The success of Torquator Tasso in Sunday's Qatar Prix de l'Arc de Triomphe draws attention once again to one of racing's most understated successes: the German breeding of stamina-rich thoroughbreds.
You won't find a precocious two year old from a German mare lining up in the Brocklesby Stakes on the opening day of the Flat turf season at Doncaster. In fact, you'd be lucky to find a two-year old running in Germany before July, never mind further afield. The rangy types that run in German races are almost exclusively bred for distances of a mile and further. And for a country which is so self-deprecating about its ability to compete on the world stage, Germany has actually done rather well in recent years.
There was no fluke about Torquator Tasso's victory in the autumn racing conditions that are so frequently found at Longchamp in October. "Stayed on well" is a race descriptor you can readily find in his other Group I performances at Hoppegarten's galloping track in last year's Longines Groβer Preis von Berlin in 2020 (won) and 2021 (second) as well as his 1l beating of Sisfahan in the Groβer Preis von Baden-Baden last month.
In fact, if truth be told, German horses have been consistently overlooked when matched against the three major racing nations of Europe in a form of racing snobbery. And the fact that British and Irish runners competing in Germany are rarely successful adds to a lack of interest and spartan reporting of the sport outside Germany. Even within Germany, the quality of German breeding is a well-kept secret.
Previous successes by German-bred and trained horses in the Arc have been well-documented. Danedream in 2011 ran a record time that is only bettered by Found in 2016 when the race was run at Chantilly whilst Longchamp was under development.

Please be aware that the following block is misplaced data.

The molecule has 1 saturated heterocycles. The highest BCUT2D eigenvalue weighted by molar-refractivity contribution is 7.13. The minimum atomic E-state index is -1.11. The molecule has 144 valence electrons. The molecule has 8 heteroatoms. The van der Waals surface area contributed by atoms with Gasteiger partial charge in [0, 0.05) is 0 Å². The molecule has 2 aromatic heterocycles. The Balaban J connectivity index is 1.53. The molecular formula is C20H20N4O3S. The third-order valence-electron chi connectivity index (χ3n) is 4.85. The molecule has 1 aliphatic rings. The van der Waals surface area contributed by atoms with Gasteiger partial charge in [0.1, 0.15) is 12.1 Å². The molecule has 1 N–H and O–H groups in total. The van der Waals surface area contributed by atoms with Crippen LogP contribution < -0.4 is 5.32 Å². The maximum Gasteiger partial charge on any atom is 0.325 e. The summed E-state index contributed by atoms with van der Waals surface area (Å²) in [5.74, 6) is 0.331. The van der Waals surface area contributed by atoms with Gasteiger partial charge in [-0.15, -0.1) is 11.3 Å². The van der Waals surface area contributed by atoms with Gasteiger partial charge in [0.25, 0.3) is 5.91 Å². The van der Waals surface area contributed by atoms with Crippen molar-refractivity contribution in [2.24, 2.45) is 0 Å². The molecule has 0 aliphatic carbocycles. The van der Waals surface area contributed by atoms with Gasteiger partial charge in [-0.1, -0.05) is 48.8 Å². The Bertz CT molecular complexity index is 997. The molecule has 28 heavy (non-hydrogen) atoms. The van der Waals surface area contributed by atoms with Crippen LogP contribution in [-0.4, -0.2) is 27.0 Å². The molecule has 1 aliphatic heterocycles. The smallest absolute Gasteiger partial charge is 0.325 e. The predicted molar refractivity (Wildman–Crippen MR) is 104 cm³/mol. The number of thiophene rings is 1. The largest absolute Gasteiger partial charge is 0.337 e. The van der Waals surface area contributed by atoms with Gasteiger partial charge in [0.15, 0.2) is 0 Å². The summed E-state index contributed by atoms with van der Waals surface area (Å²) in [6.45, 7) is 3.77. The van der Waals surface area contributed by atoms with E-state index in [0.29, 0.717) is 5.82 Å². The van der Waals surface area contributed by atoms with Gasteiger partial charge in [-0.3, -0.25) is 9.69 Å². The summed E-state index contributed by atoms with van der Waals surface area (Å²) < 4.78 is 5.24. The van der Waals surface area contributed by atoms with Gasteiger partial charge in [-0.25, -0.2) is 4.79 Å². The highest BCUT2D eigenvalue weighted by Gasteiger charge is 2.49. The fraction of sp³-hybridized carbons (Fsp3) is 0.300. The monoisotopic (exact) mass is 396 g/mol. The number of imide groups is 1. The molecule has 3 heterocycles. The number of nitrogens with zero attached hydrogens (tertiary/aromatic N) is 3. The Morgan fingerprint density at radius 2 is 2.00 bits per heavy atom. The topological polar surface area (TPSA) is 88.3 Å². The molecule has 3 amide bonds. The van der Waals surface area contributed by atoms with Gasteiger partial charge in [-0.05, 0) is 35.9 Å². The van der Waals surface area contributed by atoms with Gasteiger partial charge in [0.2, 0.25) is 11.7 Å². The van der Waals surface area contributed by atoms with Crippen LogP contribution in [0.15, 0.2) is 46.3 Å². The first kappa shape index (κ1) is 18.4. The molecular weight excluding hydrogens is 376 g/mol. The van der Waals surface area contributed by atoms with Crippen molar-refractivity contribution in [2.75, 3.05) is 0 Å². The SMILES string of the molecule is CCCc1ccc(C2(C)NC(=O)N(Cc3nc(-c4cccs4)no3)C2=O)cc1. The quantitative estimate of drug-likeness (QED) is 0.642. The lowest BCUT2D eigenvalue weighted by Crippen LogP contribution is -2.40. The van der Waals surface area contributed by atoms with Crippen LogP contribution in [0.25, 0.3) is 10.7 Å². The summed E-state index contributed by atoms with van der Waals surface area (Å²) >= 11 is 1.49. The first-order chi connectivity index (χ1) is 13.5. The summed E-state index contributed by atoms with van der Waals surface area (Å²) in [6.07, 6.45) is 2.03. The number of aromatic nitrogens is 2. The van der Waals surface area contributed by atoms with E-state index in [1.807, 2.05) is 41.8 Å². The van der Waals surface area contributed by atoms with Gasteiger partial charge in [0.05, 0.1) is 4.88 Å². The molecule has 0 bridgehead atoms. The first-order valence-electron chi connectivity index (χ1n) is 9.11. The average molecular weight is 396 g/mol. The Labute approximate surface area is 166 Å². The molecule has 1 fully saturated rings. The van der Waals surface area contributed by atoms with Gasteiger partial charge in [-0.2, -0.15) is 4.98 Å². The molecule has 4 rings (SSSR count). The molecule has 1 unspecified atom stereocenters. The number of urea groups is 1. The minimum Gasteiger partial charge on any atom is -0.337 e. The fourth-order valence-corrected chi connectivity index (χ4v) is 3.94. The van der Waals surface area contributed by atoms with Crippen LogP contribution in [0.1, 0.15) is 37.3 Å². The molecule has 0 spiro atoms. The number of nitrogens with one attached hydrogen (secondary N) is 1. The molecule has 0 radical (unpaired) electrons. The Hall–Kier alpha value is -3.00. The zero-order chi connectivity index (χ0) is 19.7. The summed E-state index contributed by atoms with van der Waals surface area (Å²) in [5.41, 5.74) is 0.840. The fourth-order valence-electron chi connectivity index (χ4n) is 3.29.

In 1975 Star Appeal won for Theo Grieper under Greville Starkey in the colours of Waldemar Zeitelhack. However, Star Appeal was an Irish-bred horse.
Although in comparison to the French, British and Irish bloodstock markets, Germany is a relatively small fish, some 850 foals are born each year, many of which are raced by their owner-breeders. The domestic bloodstock market is overshadowed by the goliaths of the bloodstock auction market in Tattersalls and Goffs, which actively pursue the export of German - bred yearlings to their sales in the UK and Ireland. Whilst this opens up the offspring to a wider market of international buyers which is good for breeders, it ensures that much of the stock is trained outside Germany and doesn't return.
Despite this, there is no doubting the ability of German trainers to compete at the highest level if given the tools to do so. In 1995, German -bred Lando won the Japan Cup for Gestüt Haus Ittlingen, one of 7 Group I victories. Lando's stud career lent itself to staying horses though to such an extent that he grew a higher reputation as a breeder of jumpers.
In 2013, Novellist won the King George VI and Queen Elizabeth Diamond Stakes, the highlight of Ascot's summer programme in an unbeaten 11 month spell that included Group I wins in the Gran Premio del Jockey Club Italiano, Grand Prix de Saint-Cloud, and the Groβer Preis von Baden. Trained by Andreas Wöhler, the Irish -bred was exported to stand in Japan.
Wöhler produced another sparkling international performance the following year when Protectionist scooped the Melbourne Cup, one among 8 victories from 22 runs that also included the Groβer Preis von Berlin. As a stallion, he's had mixed success, and his fee now reflects that.
So what next for German breeding? The tendency to concentrate on stamina has produced some fateful moments in world racing. They say that creating a niche market is a positive move. There's little doubt that when it comes to stayers, German horses are increasingly announcing their presence.